Tuesday, February 28, 2012

Allocation of Talent


I am in the middle of catching up on the backlog of things on my reading list after being on vacation for a week and found something that I found to quite interesting and thought it would be worth a share (If this has already made the rounds sorry for the duplication on a week old post).

The article in question is from Marginal Revolution and revolves around an email sent by economist and baseball fan J.C. Bradbury talking about the allocation and ways that talent is evaluated in the different major leagues.
What does Jeremy Lin tell us about talent evaluation mechanisms? This article argues that the standard benchmarks for evaluating basketball and football players at the draft level are flawed. The argument is that Jeremy Lin couldn’t get the opportunity to succeed because his skill wasn’t being picked up by the standard sorting procedure. This got me thinking. Baseball sorts players in a different way than basketball. In professional basketball (and football), college sports serve as minor leagues, where teams face a high variance in competition (the difference between the best and worst teams in a top conference is normally quite large), with very little room for promotion. There is some transferring as players succeed and fail at lower and higher levels, but for the most part you sink or swim at your initial college. This is compounded by the fact that the initial allocation of players to college teams is governed by a non-pecuniary rewards structure with a stringent wage ceiling, which likely hinders the allocation of talent. At the end of your college career, NBA teams make virtually all-or-nothing calls on a few players to fill vacancies at the major-league level. In baseball it’s different. Players play their way up the ladder, and even players who are undrafted can play their way onto teams at low levels of the minor league. At such low levels, the high variance in talent is high like it is in college sports; however, promotions from short-season leagues through Triple-A, allow incremental testing of talent along the way without much risk.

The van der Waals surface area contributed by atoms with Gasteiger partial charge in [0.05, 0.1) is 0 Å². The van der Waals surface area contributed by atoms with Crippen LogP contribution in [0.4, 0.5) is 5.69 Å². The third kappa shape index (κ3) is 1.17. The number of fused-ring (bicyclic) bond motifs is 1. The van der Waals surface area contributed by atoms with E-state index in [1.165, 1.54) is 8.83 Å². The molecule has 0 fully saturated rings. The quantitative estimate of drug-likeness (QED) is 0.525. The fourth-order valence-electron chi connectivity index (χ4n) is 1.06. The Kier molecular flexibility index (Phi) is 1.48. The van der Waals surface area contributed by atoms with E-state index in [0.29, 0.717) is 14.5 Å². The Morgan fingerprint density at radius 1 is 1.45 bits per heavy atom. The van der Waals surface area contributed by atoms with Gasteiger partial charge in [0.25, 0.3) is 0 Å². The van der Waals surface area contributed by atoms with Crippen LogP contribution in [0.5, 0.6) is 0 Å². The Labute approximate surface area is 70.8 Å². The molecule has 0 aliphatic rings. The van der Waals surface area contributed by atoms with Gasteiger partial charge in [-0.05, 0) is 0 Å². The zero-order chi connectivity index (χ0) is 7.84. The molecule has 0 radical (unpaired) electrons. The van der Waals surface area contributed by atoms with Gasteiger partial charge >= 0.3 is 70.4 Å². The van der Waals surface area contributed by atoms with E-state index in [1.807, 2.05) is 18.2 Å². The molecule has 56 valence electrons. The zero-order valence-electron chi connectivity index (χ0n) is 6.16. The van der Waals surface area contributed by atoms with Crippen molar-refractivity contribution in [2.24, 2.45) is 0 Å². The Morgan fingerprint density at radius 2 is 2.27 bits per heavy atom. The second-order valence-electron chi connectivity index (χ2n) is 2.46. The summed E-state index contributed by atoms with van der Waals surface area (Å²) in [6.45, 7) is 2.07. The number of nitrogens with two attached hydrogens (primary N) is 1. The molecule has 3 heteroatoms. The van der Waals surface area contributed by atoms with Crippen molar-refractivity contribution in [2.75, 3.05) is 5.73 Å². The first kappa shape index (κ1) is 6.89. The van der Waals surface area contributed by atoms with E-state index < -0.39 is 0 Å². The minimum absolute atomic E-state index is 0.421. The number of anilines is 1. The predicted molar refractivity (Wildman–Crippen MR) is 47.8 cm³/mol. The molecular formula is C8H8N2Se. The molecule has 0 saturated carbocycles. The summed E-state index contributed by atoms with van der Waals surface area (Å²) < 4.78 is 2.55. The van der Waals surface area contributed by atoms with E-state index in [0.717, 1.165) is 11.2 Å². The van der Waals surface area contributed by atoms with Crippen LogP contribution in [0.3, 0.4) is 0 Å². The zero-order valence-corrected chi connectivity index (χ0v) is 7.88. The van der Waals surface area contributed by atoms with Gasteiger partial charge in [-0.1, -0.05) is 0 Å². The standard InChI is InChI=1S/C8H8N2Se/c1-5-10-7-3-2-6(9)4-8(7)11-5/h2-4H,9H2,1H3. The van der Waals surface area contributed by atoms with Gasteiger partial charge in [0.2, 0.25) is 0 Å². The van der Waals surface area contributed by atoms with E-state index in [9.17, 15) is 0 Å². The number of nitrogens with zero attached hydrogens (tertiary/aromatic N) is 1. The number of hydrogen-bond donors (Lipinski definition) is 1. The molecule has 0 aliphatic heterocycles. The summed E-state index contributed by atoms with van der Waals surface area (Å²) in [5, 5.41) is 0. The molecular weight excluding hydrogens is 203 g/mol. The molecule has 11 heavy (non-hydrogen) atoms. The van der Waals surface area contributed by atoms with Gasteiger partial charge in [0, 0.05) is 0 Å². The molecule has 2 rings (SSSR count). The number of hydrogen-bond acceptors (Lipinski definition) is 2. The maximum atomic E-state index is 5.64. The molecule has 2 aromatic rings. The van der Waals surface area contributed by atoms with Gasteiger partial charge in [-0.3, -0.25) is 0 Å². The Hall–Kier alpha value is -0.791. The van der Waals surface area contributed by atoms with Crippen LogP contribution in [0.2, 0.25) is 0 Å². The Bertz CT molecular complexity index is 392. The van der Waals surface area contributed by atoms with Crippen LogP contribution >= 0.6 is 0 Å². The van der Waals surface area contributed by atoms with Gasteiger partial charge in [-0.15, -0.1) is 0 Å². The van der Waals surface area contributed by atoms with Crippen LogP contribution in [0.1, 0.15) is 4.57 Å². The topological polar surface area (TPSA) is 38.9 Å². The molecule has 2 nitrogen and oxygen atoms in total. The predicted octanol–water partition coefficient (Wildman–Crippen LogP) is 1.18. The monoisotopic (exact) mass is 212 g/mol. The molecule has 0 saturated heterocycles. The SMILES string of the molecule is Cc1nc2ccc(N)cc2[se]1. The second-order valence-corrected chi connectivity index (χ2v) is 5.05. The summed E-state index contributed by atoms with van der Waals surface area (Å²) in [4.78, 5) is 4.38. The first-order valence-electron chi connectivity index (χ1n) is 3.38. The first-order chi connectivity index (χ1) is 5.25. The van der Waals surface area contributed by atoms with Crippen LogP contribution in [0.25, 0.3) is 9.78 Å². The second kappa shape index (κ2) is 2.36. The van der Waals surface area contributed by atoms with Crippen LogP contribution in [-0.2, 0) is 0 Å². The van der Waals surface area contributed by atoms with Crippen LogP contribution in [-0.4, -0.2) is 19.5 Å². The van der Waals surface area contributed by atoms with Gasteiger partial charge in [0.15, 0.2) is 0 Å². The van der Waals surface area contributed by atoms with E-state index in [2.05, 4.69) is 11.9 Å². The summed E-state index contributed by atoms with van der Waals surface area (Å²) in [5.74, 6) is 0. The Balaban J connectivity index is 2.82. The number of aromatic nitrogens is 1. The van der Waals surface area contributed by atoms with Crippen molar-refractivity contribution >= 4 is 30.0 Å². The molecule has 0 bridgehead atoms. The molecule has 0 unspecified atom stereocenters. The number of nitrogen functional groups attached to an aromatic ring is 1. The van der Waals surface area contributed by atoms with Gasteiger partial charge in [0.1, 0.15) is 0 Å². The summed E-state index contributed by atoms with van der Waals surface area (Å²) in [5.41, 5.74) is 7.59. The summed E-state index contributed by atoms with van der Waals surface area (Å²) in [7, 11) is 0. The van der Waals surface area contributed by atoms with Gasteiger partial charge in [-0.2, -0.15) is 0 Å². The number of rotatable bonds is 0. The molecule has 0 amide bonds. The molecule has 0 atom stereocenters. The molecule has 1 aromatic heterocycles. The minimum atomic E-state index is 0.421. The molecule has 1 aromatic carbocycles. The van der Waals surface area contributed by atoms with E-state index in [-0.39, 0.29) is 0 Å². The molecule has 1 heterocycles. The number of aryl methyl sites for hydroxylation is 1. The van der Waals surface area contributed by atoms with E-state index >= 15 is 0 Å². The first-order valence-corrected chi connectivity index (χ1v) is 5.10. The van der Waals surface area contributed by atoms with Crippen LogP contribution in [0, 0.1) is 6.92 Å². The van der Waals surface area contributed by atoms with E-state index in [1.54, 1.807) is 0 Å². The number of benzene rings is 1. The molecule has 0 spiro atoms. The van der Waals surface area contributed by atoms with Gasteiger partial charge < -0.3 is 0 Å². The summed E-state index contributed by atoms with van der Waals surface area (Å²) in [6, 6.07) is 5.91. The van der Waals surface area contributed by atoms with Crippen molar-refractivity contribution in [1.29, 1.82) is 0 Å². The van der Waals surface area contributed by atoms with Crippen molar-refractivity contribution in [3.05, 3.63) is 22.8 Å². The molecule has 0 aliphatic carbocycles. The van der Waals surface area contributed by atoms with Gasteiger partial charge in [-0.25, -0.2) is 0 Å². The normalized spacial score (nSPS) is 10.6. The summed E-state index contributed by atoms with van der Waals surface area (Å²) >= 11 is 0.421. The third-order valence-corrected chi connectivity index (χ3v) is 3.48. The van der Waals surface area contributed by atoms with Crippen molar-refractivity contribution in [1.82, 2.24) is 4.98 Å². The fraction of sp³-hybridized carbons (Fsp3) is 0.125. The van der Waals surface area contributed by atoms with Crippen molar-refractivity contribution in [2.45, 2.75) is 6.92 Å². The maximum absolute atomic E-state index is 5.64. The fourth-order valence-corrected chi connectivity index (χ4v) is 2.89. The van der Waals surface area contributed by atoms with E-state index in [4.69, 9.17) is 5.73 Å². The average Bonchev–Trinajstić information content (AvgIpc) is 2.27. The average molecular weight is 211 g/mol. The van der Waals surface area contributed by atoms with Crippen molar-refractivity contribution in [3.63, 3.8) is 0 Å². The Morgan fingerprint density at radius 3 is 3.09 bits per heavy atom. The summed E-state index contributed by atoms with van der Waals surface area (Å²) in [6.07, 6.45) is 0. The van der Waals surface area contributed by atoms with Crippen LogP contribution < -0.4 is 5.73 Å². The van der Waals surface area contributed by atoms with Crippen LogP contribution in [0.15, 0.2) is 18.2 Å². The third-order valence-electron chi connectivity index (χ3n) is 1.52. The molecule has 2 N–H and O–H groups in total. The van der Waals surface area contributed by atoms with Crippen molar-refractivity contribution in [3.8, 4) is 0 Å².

I've always found the different ways that the major leagues have developed their talent to be quite fascinating. I am not so sure I necessarily agree with the conclusion that the way that football and basketball bring talent into their leagues is sub-optimal because there are few occasions like the Lin situation where a player falls through the cracks only to become a star even though there is a great incentive on the parts of general managers and scouts to try and find these players.

Anyway I find that this is an interesting thing to ponder.

UPDATE: As I continue to read through my RSS reader I notice that David Pinto weighed in on the topic as well. Here is his take.

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